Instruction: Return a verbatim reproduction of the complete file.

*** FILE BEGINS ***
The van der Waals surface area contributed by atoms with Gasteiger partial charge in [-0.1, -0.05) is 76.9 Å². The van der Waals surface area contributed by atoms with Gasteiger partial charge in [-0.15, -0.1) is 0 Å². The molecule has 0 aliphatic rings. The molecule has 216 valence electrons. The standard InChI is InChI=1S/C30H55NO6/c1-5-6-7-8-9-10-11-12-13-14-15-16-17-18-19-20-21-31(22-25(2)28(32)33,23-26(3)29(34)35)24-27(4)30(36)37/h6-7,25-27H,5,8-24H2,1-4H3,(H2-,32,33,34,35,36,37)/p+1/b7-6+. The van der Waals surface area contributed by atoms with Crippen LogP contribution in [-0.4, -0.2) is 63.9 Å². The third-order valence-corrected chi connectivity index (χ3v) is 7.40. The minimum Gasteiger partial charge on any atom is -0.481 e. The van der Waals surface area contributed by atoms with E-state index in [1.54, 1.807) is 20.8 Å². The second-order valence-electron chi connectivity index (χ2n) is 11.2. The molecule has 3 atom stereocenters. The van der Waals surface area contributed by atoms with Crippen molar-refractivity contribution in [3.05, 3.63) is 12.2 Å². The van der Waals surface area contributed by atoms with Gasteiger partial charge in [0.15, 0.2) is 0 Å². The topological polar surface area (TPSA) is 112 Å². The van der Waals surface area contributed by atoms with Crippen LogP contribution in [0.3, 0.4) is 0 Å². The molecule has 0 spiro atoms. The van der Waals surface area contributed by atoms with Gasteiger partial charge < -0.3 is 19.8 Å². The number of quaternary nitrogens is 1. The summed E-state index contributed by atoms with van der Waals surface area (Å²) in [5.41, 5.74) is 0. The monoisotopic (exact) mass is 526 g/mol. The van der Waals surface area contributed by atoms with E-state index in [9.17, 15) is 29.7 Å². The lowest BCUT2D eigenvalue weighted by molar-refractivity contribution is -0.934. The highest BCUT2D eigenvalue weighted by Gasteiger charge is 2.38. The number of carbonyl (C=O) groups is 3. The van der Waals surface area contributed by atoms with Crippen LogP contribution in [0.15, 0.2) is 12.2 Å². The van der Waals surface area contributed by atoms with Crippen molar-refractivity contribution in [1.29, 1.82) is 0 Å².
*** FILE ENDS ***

The van der Waals surface area contributed by atoms with Gasteiger partial charge in [-0.1, -0.05) is 76.9 Å². The van der Waals surface area contributed by atoms with Gasteiger partial charge in [-0.15, -0.1) is 0 Å². The molecule has 0 aliphatic rings. The molecule has 216 valence electrons. The standard InChI is InChI=1S/C30H55NO6/c1-5-6-7-8-9-10-11-12-13-14-15-16-17-18-19-20-21-31(22-25(2)28(32)33,23-26(3)29(34)35)24-27(4)30(36)37/h6-7,25-27H,5,8-24H2,1-4H3,(H2-,32,33,34,35,36,37)/p+1/b7-6+. The van der Waals surface area contributed by atoms with Crippen LogP contribution in [-0.4, -0.2) is 63.9 Å². The third-order valence-corrected chi connectivity index (χ3v) is 7.40. The minimum Gasteiger partial charge on any atom is -0.481 e. The van der Waals surface area contributed by atoms with E-state index in [1.54, 1.807) is 20.8 Å². The second-order valence-electron chi connectivity index (χ2n) is 11.2. The molecule has 3 atom stereocenters. The van der Waals surface area contributed by atoms with Crippen molar-refractivity contribution in [3.05, 3.63) is 12.2 Å². The van der Waals surface area contributed by atoms with Gasteiger partial charge in [0.15, 0.2) is 0 Å². The topological polar surface area (TPSA) is 112 Å². The van der Waals surface area contributed by atoms with Crippen LogP contribution in [0.3, 0.4) is 0 Å². The molecule has 0 spiro atoms. The van der Waals surface area contributed by atoms with Gasteiger partial charge < -0.3 is 19.8 Å². The number of quaternary nitrogens is 1. The summed E-state index contributed by atoms with van der Waals surface area (Å²) in [5.41, 5.74) is 0. The monoisotopic (exact) mass is 526 g/mol. The van der Waals surface area contributed by atoms with E-state index in [9.17, 15) is 29.7 Å². The lowest BCUT2D eigenvalue weighted by molar-refractivity contribution is -0.934. The highest BCUT2D eigenvalue weighted by Gasteiger charge is 2.38. The number of carbonyl (C=O) groups is 3. The van der Waals surface area contributed by atoms with Crippen LogP contribution in [0.15, 0.2) is 12.2 Å². The van der Waals surface area contributed by atoms with Crippen molar-refractivity contribution in [1.29, 1.82) is 0 Å².